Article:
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Remarks By Secretary Wilbur Ross at the Australia Space Agency Meeting in Canberra, Australia


Thank you for hosting us today at this beautiful observatory to discuss how our two nations are cooperating in space, the final frontier. It was my pleasure to be with Prime Minister Morrison last month in Washington during his State visit to the United States. 

I was extremely pleased to sign a Joint Statement of Intent with the Prime Minister at NASA headquarters to accelerate our return to the Moon by 2024, and establish a permanent colony on Mars. The United States and Australia have a 60-year partnership in space exploration and discovery. The Joint Statement of Intent we signed a few weeks ago establishes a basis by which we can work together to develop space technologies and build the infrastructure required for space travel and exploration. It is an exciting time for us to enter into such an agreement.

The global space industry is undergoing a major transformation toward private-sector initiatives. Thanks to technology, innovation, and — most importantly — to the vitality of a new generation of entrepreneurs, space has become a global growth industry. In this environment, there are new roles for governments to promote innovation occurring within industry and to remove regulatory barriers that are outdated and impede progress.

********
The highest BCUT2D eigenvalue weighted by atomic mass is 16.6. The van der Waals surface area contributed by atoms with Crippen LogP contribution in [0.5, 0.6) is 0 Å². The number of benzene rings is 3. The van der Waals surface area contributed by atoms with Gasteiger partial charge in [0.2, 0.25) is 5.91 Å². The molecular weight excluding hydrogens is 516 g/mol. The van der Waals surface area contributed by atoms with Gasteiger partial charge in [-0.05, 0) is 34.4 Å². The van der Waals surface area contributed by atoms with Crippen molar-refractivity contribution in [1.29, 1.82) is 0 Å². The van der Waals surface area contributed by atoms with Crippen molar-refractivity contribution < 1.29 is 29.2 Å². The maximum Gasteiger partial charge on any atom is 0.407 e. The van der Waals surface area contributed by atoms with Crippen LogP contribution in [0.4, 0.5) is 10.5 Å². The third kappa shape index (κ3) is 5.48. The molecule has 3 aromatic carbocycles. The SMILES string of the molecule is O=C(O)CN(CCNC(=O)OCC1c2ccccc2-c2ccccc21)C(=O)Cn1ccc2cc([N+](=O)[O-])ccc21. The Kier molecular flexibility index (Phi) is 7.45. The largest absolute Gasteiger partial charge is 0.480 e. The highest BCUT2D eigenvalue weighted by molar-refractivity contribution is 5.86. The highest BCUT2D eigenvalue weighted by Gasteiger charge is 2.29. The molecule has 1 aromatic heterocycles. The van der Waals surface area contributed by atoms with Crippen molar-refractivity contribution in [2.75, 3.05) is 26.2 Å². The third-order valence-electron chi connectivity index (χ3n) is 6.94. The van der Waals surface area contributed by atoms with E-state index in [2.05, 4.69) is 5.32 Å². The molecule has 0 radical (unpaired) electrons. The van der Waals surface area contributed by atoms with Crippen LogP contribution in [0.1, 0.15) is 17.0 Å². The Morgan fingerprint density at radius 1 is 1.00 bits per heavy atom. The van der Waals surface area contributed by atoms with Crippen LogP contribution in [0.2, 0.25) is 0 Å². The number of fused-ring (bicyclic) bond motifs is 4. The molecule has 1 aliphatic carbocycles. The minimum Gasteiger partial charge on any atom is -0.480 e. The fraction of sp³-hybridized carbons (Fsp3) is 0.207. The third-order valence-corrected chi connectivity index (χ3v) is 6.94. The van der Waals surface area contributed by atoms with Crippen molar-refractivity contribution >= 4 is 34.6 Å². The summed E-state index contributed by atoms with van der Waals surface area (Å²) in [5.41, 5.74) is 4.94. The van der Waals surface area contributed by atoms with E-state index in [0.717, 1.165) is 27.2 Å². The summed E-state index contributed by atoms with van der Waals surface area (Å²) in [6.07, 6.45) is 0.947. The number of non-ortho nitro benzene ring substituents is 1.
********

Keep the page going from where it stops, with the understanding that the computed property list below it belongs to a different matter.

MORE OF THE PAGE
In the United States, there are truly astounding projects underway, using revolutionary technologies and commercial practices that have never been applied to the space industry. We are also looking forward to your participation in the International Astronautical Congress in Washington later this month. If needed, we can work with you to set up meetings between your delegation and U.S. government officials and American companies. With an increasing number of industry plans in place to launch thousands of mass-produced satellites, an important role for our governments is to work together to ensure coordination, reduce space congestion, and minimize the risk of space debris.

Companies from both inside and outside the space community are developing new sensors, analytical tools, AI, and cloud computing that provide new solutions to these problems. My Department is working to develop an Open Architecture Data Repository for space debris information. This repository will soon allow operators to provide conjunction notifications to the commercial space industry in the United States and throughout the world. It will incorporate private-sector technologies that track space debris and will provide operators with the means to avoid collisions. This data repository will facilitate new commercial space services, and will include participation by commercial organizations from our allies.

I have been looking forward to this visit since signing the agreement with Prime Minister Morrison, and I am excited to discuss how we can work together. Thank you, again, for hosting us today.